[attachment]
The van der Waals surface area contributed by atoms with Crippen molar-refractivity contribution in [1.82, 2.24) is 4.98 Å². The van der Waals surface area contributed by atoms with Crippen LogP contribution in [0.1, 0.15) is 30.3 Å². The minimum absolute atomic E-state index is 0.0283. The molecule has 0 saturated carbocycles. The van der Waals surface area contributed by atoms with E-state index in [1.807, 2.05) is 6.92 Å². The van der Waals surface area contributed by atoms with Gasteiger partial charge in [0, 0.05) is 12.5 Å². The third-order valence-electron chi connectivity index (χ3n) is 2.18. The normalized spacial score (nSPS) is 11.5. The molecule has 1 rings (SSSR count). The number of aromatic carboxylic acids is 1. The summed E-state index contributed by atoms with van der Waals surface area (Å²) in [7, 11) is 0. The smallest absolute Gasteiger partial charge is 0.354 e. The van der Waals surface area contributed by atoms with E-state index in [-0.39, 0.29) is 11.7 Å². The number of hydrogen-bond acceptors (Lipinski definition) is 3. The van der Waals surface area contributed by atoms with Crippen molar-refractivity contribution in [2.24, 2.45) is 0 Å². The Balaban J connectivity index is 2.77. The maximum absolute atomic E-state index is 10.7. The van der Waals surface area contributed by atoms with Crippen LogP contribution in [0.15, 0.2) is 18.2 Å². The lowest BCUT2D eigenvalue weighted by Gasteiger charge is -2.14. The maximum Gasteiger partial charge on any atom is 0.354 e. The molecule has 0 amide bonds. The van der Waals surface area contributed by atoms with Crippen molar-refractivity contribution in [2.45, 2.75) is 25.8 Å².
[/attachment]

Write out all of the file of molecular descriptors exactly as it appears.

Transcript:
The van der Waals surface area contributed by atoms with Crippen molar-refractivity contribution in [1.82, 2.24) is 4.98 Å². The van der Waals surface area contributed by atoms with Crippen LogP contribution in [0.1, 0.15) is 30.3 Å². The minimum absolute atomic E-state index is 0.0283. The molecule has 0 saturated carbocycles. The van der Waals surface area contributed by atoms with E-state index in [1.807, 2.05) is 6.92 Å². The van der Waals surface area contributed by atoms with Gasteiger partial charge in [0, 0.05) is 12.5 Å². The third-order valence-electron chi connectivity index (χ3n) is 2.18. The normalized spacial score (nSPS) is 11.5. The molecule has 1 rings (SSSR count). The number of aromatic carboxylic acids is 1. The summed E-state index contributed by atoms with van der Waals surface area (Å²) in [7, 11) is 0. The smallest absolute Gasteiger partial charge is 0.354 e. The van der Waals surface area contributed by atoms with E-state index in [-0.39, 0.29) is 11.7 Å². The number of hydrogen-bond acceptors (Lipinski definition) is 3. The van der Waals surface area contributed by atoms with Crippen molar-refractivity contribution in [2.24, 2.45) is 0 Å². The Balaban J connectivity index is 2.77. The maximum absolute atomic E-state index is 10.7. The van der Waals surface area contributed by atoms with Crippen LogP contribution in [0.15, 0.2) is 18.2 Å². The lowest BCUT2D eigenvalue weighted by Gasteiger charge is -2.14. The maximum Gasteiger partial charge on any atom is 0.354 e. The molecule has 0 amide bonds. The van der Waals surface area contributed by atoms with Crippen molar-refractivity contribution in [2.45, 2.75) is 25.8 Å².